Scouting and Guiding in Italy

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The Scout Movement in Italy consists of about 40 different associations and federations with about 220,000 Scouts and Guides. Next to Germany, France and Russia, Italy is the country with the most fragmented Scout movement.

History[edit]

The first attempts at Scouting in Italy go back to 1910. They are due in part to the meeting of English gentlemen who were directly influenced by the work and ideas of Robert Baden-Powell, with Italian educators already engaged in pedagogic activity within the new education of the beginning of the century.

The meeting between teacher Remo Molinari and Francis Vane, an old aide of Baden-Powell's and a former Scout Commissioner of London before Baden-Powell ousted him from the Scout Association, led to the founding of the Ragazzi Esploratori Italiani on July 12, 1910, in Bagni di Lucca, in Tuscany. The press coverage and the presence of King Vittorio Emanuele III at San Rossore on November 6, 1910 gave much publicity to their initiative. This saw the creation of new troops under the name of Ragazzi Patrioti in Tuscany's cities of Lucca, Pisa and Florence. The interest of authorities and educators peaked in Genoa and Lombardy. The organization was also known with other names, including Boy Scouts della Pace (Peace Boy Scouts).

Another important meeting took place in 1910, between English doctor and educator James Richardson Spensley, who had met Baden-Powell, and a Catholic educator from Genoa, Mario Mazza, would bear more durable fruits for Italian Scouting.

Mazza had founded, in Genoa in 1905, a movement of active education "Juventus Juvat" splintered in groups of boys known as "Gioiose". Mazza understood that the principles and methods of his organization would better work out within the Scouting Movement, as he knew it from meeting Spensley and attending a conference given by Sir Vane. This would later expand into all of Liguria and also in Florence and Naples and by the way of absorbing some of the troops left over from Vane's experience. On New Year's Day 1911, the REI sent their wishes to Baden-Powell and all their Boy Scout brothers of Great Britain.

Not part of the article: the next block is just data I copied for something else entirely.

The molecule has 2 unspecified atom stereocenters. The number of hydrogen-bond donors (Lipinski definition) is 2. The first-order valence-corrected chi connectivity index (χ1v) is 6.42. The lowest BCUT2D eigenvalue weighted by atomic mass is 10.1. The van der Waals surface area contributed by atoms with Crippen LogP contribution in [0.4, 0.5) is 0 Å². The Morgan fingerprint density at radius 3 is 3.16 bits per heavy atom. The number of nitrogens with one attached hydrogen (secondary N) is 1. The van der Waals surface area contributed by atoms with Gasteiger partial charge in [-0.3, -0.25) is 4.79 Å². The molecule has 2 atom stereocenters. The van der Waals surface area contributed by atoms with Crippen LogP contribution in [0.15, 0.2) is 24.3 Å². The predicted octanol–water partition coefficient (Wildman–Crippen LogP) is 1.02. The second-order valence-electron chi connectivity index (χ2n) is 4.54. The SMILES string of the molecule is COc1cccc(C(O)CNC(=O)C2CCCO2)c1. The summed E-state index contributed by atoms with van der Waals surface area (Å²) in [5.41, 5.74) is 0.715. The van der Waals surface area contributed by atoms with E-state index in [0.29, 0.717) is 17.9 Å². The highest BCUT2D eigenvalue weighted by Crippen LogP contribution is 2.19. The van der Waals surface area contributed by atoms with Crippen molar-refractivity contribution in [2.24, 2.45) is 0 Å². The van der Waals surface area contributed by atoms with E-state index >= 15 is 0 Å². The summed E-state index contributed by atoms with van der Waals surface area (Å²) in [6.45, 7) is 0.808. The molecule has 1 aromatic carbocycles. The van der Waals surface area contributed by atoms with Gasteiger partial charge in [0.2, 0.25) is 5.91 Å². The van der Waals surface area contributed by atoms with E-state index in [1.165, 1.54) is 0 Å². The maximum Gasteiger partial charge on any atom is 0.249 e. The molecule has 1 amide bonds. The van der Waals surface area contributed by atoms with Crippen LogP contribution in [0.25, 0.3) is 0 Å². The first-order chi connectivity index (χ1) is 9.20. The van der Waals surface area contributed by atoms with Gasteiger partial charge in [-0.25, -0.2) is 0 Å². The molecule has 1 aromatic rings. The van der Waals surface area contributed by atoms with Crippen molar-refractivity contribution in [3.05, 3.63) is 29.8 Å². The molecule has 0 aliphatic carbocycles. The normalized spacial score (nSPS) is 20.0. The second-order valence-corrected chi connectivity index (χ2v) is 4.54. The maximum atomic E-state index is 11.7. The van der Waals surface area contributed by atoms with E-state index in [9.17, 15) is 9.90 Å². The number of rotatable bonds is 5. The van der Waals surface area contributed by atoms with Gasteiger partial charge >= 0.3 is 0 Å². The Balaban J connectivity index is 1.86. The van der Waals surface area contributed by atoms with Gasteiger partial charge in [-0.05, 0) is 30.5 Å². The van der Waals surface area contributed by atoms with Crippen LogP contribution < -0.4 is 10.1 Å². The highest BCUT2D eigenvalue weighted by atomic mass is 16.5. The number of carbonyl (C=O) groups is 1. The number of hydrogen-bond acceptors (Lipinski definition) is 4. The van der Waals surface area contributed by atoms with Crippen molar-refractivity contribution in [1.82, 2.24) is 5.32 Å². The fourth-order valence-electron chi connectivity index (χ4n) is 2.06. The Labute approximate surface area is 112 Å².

Vane was busy with all these initiatives which he qualified as an Italian Section of the British Boy Scouts, which he had founded in England when he was expelled from the Scout Association, until 1914 when he was called to war. By that time, however, REI had disbanded, and in 1912 another organization was born, called CNGEI. For this reason, the official birthdate of Scouting in Italy is often listed as 1912. Italy was a founding member of the World Organization (WOSM) in 1922. Italy was readmitted to WOSM in 1946.

In 1913 a German-speaking Sea Scouts unit was founded in Trieste. It was named Tegetthoff.[1]:15 In 1915 Egon von Lund founded the See-Skaut-Schule/Scouti marini di Trieste (Sea Scouts School).[1]:22 [2][3][4] There were more than 300 Sea Scouts, mostly Italians, Slovenes, Croats but also Germans, Hungarians, Czechs and other nationalities from the Habsburg Empire. Together with the Austrian Sea Scouts in Mali Lošinj and Opatija the Scouti marini di Trieste formed the geographical division Austrian Coastland (Landesverband Küstenland) of the Austrian National Scout organization Österreichischer Pfadfinderbund.[1]:22 In 1917 Emperor Charles I visited the Sea Scouts in Trieste.[1]:27[5] In 1918 the Sea Skaut-Skaut Schule/Scouti marini di Trieste was disbanded.[1]:30[5] In 2009 a memorial commemorating the See-Skaut-Schule/Scouti marini di Trieste (Sea Scouts School) was erected by Austrian and Italian Scouts in Trieste.[6]